- Level IV (Highest Level of Neonatal Care; Regional NICU) – Infants as young as 22 to 24 weeks gestational age receive specialized care at these facilities. Level IV NICUs have state-of-the-art equipment and offer mechanical ventilation, sophisticated surgeries (such as “open heart” procedures for congenital heart defects), and even ECMO or extracorporeal membrane oxygenation in some cases. Thus the highest level of healthcare is provided to deliver optimal results.
ZipRecruiter has reported a wide range of NICU Nurse salaries, from as low as $32,500 to an incredible $274,500 annually. On average, most of these nurses make between $89,000 (25th percentile) and 135,500 (75th percentile), with top earners making up to 249,000 annually across America. The vast variance in salary ($46,500) implies that there are plenty of opportunities for growth depending on skill sets and experience; location is also playing its part!
NICU Nurse salary:
- The average annual salary for a NICU nurse is $126,854.
NICU Nurse salary: Top 10 highest paying states
- Tennessee – $136,462
- Hawaii – $134,240
- Massachusetts – $132,612
- Minnesota – $132,379
- Nevada – $131,782
- Connecticut – $130,490
- Rhode Island – $128,218
- Washington – $127,185
- Wisconsin – $127,143
- Oregon – $126,875
NICU Nurse salary: Top 10 highest paying cities
- Atkinson, NE – $166,397
- Frankston, TX – $162,455
- Dimondale, MI – $151,483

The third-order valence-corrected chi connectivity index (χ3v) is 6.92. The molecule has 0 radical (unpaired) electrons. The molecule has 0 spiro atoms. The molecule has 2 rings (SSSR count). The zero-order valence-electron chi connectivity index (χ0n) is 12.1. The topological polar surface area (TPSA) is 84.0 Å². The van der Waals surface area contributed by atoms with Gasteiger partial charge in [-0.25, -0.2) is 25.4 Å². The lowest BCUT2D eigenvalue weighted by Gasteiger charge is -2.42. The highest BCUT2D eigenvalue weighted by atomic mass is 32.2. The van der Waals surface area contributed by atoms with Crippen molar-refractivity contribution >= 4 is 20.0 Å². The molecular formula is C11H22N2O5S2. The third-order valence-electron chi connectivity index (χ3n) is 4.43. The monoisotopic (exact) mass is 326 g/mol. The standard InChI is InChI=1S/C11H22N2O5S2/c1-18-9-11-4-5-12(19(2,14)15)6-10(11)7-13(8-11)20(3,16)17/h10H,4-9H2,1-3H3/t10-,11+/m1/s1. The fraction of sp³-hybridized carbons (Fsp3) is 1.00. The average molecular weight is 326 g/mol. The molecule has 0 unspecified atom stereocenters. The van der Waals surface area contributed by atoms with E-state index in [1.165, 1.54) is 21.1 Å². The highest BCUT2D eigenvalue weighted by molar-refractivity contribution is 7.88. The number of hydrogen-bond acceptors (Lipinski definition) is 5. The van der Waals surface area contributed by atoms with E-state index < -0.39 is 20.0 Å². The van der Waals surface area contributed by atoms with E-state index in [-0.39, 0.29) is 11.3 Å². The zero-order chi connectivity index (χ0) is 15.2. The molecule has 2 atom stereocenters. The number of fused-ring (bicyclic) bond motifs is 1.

- Manhattan, NY – $151,421
- Cambridge, MA – $146,347
- Skyline-Ganipa, NM – $145,596
- Arlington, VA – $144,752
- Williston, ND – $144,609
- Lake Marcel-Stillwater, WA – $144,178
- New York City, NY – $143,185
Neonatal nurses and nurse practitioners focus on offering compassionate care to acutely or critically ill newborns, in addition to providing emotional support for newborn babies’ families. They work in labor & delivery departments, neonatal ICUs, and other acute care settings where they make sure their little patients can fight off infections and develop adequately despite any congenital disorders or malformations they may have.
They have specialized knowledge of the many conditions and challenges that premature, critically ill, or injured infants may face.
A NICU nurse’s job responsibilities include providing holistic and evidence-based care for premature and critically ill infants in a Neonatal Intensive Care Unit setting. This includes assessing, developing, and carrying out plans of care; monitoring vital signs; working closely with physicians to develop the most suitable patient plan of care; managing respiratory functions and equipment; performing diagnostic tests; providing family education on the infant’s condition; administering medications as prescribed in accordance with policies and regulations; maintaining patient records; initiating therapeutic procedures while adhering to professional standards; reporting any changes in a patient’s condition or behavior promptly.
NICU nurses can expect employment in private and public hospitals, with the occasional opportunity for home-health service or medical emergency teams. In essence, these are the most popular places where you will come across NICU nurses:
- Neonatal ICUs
- Community Health Clinics
- Med evac/transport services